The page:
Theobalds ParkThe Meux family continued to live at Theobalds until 1929. Since then, the house has been used as a hotel, a school and college, before re-opening as a hotel as it is used today.



‘School’s Out’, New Exhibition at Lowewood Museum

School's Out poster low res

Opening on Saturday 10 October, ‘School’s Out’ gathers together memories and objects from the Borough’s schools history. Curated by Lowewood Museum’s Youth Panel, this special exhibition has something for everyone to enjoy.

Below is a gallery of images from Lowewood Museum’s photographic collection of schools through history.

Archaeological objects on display at Lowewood Museum

Last year, Lowewood Museum refurbished its archaeology display which explores the history of the Borough of Broxbourne, from the very earliest times up to the 1600s.

On display are some of the most interesting objects in the Museum’s collection. Find out more about them in this blog and pop into the Museum and see them and many more fascinating objects on display.

Cloak toggle

Iron Age 800 BC to 43 AD


This toggle, made from a piece of antler, was found in Turnford in 1954. Antlers and bones were used throughout the later prehistoric period to make things like toggles for fastening clothing, as well as needles, pendants and dice. The objects themselves, like this one, are often decorated with concentric circles, a pattern typical of the Iron Age period.


Gold Aureus of Trajan

AD 114-117

Gold Aureus of Trajan. Lowewood Museum Application

Found by metal detectorists on land adjoining Ermine Street, Cheshunt, this coin came to the museum through the Portable Antiquities Scheme. The finder kindly waived their prize money and the Museum was able to purchase it with a grant from the Hertfordshire Heritage Fund.

Baselard Dagger

Late 1300s


In 1918, this dagger was found by a workman beneath a hedge near Dark Lane, Cheshunt. It was sent to the Royal Armouries Museum in 1954 to be identified, and was found to be a most interesting find. It remained on loan with them until 2014 when it returned to Lowewood Museum. This type of dagger was specifically for civilian use and the form of its surviving silver sheath-mount shows it was originally accompanied by a small by-knife for domestic use.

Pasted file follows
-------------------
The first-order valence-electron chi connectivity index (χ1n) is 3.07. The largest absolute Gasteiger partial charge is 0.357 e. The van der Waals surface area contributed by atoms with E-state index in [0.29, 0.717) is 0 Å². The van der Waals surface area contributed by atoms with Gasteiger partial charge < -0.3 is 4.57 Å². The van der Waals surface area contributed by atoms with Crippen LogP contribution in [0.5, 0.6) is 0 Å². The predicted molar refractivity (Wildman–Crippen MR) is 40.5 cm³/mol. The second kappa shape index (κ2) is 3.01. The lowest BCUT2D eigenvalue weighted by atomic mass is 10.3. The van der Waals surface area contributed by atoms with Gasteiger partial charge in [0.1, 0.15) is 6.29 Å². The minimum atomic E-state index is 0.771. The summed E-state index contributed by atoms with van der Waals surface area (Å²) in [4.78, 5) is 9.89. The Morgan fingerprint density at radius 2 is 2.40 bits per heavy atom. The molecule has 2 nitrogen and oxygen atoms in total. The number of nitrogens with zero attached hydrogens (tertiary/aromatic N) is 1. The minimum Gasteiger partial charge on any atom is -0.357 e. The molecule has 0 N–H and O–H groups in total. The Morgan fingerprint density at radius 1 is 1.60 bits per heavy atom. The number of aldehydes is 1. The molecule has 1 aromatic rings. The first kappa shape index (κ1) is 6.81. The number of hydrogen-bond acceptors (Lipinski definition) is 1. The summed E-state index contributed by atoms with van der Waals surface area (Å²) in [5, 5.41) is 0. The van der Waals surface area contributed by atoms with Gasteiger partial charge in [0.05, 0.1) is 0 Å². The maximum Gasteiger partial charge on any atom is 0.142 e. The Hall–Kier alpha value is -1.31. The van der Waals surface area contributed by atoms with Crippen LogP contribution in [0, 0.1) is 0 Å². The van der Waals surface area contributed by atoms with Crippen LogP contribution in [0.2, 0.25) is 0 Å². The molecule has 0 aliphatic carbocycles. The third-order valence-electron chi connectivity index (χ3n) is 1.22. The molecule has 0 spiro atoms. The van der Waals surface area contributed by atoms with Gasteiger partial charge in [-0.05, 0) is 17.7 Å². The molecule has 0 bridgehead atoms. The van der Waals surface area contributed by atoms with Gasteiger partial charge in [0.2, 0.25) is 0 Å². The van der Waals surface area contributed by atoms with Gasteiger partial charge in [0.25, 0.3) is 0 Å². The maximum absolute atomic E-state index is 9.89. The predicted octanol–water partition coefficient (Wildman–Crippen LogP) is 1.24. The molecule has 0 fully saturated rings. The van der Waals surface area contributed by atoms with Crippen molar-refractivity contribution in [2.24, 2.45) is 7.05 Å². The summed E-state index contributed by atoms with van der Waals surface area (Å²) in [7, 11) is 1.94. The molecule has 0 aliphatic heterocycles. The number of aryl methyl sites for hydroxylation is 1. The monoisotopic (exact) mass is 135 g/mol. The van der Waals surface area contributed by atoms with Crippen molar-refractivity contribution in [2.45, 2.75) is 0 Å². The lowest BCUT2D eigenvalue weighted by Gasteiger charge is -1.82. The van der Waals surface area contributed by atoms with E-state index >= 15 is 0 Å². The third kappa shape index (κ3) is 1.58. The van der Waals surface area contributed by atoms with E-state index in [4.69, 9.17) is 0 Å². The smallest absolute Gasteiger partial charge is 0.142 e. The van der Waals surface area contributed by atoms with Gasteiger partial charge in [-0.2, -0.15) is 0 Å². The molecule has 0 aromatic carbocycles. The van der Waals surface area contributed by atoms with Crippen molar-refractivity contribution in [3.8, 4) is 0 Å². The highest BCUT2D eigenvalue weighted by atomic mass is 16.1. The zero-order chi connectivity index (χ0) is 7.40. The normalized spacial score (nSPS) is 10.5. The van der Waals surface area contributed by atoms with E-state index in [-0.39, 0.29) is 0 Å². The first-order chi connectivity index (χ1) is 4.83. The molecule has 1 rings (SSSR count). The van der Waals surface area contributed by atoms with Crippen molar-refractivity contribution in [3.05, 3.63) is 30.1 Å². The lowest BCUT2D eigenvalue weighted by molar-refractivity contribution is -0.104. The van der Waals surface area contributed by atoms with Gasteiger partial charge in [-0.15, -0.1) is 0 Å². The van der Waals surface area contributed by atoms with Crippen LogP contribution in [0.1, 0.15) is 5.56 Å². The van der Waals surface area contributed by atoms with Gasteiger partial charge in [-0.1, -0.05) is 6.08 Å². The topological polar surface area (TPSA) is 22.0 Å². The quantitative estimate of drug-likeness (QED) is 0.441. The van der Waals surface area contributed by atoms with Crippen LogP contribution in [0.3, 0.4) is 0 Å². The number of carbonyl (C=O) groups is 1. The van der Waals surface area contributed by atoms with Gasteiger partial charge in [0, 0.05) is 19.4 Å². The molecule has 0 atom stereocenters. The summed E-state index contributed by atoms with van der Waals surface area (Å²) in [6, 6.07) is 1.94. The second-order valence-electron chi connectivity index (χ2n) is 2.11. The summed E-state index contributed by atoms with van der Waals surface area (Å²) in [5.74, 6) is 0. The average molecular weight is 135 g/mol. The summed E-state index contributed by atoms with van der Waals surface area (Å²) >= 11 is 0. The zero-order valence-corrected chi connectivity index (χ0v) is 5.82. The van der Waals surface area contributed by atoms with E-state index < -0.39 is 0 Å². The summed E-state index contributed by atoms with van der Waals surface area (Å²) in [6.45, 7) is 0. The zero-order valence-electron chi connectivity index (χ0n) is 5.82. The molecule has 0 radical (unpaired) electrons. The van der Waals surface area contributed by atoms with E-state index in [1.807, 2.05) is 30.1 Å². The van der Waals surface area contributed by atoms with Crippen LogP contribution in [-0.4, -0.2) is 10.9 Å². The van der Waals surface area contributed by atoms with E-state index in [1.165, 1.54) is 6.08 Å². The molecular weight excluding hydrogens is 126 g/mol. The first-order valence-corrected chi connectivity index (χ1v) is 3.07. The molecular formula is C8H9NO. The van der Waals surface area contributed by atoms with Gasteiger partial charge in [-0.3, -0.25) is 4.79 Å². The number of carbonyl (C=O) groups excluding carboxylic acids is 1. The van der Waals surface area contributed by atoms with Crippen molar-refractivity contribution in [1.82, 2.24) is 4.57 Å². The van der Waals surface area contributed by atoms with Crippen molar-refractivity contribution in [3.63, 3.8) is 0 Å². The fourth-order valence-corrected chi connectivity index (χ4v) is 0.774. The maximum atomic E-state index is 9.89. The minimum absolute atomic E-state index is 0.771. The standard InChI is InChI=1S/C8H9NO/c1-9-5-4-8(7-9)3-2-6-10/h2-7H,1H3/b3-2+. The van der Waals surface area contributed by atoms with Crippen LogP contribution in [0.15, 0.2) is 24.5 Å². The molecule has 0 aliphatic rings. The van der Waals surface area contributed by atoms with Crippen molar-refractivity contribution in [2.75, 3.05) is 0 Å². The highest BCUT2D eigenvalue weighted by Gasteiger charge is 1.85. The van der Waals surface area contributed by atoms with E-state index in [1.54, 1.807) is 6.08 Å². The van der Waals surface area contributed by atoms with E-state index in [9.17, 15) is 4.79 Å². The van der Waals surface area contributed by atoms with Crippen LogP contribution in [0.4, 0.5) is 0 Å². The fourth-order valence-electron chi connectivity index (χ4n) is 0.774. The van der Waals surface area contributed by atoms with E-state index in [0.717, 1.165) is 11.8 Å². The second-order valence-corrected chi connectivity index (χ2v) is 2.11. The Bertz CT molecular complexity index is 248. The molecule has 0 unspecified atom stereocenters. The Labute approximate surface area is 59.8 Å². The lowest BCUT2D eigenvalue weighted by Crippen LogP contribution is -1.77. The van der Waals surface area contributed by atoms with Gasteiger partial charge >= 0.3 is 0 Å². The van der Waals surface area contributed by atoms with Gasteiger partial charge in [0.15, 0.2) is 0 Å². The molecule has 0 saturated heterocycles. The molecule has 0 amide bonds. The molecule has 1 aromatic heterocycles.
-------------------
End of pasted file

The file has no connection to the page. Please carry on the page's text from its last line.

Lowewood Museum is free to attend and open Wednesday – Friday, 10am – 4pm and Saturday, 10am – 5pm. Members of the public can call the Museum on 01992 445596 to find out more or follow the Museum on Twitter @Lowewood.

James Ward, RA

James Ward

James Ward was an English painter and engraver, often referred to as the greatest animal artist of the early 19th century. Born in 1769, he expressed fine drawing ability from a young age. His career began at the turn of the century when he was commissioned to create a series of animal portraits for the Board of Agriculture, leading to his reputation as a skilled animal artist.
Ward’s abilities led to a commission to paint both Wellington’s charger Copenhagen and Napoleon’s Marengo. He became a full member of the Royal Academy in 1811, and by 1814, the public saw him at the height of his reputation. It was during this time that Ward produced Gordale Scar, one of his most ambitious and greatest works.

In 1828, he moved into Roundcroft Cottage in Park Lane Cheshunt where he lived for 30 years. Ward is now ranked among the leading artists of the British Romantic movement.

The new gallery at Lowewood Museum features a number of his animal and landscape paintings and sketches. His works also feature in many museums and galleries, most notable the Tate Gallery, London.